Professor researches social media ads

Anne Buie

Associate professor of communication Chris Yang is doing research regarding the connection between advertising and social media.

Yang said the purpose of his current research is to educate consumers so they know how to protect their privacy in social media, how advertisers can use it and to warn advertisers that they must be careful when handling user data.

Yang said Facebook would like users to tell the truth online because they can better target you.

“You will be a better target for their marketing, their advertising activity,” Yang said.
Sites like Facebook use a cost-per-click model, in which the site charges advertisers each time someone clicks their ad. But, if users don’t click the ads, the site doesn’t make money.

“At present, a lot of young people just ignore Facebook ads,” he said. “That’s a problem for Facebook.”

But some students do notice the ads, like sophomore elementary education major Mark Blanton, who said he will occasionally click on the ads.

“I’ve clicked on them once or twice,” Banton said. “It’s not ideal [for Facebook to advertise], but I don’t want to have to pay to use Facebook and I do like the fact that it’s tailored individually. It’s not a random product that I’m never going to want, it’s something that I might actually want to buy.”
Facebook’s current default setting for user information is public.
As a public company, Facebook is under pressure to make more money and to therefore monetize users’ personal information, Yang said.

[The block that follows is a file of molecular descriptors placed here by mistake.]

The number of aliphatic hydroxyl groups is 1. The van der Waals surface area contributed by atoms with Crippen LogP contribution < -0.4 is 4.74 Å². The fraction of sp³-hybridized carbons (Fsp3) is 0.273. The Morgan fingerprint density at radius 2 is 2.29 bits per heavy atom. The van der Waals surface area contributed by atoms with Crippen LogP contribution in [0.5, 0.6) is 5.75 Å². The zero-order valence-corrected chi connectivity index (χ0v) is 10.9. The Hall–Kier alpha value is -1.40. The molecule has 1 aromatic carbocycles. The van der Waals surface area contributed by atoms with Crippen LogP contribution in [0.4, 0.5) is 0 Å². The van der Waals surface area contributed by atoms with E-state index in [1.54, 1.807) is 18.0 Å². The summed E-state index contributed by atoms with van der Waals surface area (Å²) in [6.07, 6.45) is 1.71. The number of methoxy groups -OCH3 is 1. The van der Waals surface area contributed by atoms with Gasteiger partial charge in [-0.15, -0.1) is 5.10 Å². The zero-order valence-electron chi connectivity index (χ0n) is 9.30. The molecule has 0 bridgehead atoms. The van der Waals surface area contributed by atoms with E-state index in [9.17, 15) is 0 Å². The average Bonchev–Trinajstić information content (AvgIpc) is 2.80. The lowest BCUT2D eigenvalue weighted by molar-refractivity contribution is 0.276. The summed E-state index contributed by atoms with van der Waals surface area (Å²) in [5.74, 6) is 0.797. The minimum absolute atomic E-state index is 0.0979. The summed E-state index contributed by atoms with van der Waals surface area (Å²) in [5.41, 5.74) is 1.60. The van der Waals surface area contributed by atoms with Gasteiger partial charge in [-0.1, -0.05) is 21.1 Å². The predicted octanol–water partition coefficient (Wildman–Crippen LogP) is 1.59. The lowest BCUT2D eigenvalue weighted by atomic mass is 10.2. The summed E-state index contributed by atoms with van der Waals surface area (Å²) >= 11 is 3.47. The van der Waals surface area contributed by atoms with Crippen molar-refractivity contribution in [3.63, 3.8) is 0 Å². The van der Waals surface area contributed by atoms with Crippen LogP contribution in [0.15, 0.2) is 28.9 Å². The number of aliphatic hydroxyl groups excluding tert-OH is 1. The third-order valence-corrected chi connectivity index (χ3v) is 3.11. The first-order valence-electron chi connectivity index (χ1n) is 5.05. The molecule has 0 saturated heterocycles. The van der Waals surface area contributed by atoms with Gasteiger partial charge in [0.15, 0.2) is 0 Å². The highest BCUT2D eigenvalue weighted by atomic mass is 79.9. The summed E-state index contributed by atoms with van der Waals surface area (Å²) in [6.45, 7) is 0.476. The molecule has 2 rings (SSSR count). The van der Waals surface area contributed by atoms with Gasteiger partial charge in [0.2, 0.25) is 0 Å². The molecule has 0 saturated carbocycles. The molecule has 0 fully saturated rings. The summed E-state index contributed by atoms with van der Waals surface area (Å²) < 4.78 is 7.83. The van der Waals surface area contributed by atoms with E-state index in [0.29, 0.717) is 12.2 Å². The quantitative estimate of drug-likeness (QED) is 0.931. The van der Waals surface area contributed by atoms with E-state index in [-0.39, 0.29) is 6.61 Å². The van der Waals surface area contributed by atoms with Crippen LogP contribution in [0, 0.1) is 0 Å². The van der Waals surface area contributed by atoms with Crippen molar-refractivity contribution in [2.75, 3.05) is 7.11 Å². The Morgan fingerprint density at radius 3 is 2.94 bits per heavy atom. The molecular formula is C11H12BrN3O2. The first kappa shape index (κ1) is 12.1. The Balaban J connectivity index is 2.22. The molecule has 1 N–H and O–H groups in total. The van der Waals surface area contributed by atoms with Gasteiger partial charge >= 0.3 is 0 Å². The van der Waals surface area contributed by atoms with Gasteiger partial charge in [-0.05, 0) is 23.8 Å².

Yang said students’ information is at risk if they don’t care about their privacy settings.
“That means anything you disclose on Facebook is in the public domain,” Yang said. “Facebook can use it at their will. Facebook can sell your information to marketers. That’s kind of scary.”
In order for marketers to take user information off Facebook, they need permission from the company, and you likely must purchase it, Yang said.
When users log in to other websites via Facebook, like, they are giving Amazon permission to have access to information even if privacy settings are set so that only friends see their posts, Yang said.
“That’s actually a trap,” he said. “Amazon will be your friend. When you are ‘friending’ these commercial websites, you have to be careful. They have access to your information now.”
Sophomore healthcare management major Kimberly Mangrum said she does not click on Facebook ads, but they are relevant to her interests.
“There was a purse I looked up so much that Facebook started advertising it on my profile,” Mangrum said. “It’s creepy.”
Yang will publish a paper in December based on his findings.

Story: JOSHUA FARMER, Senior News Reporter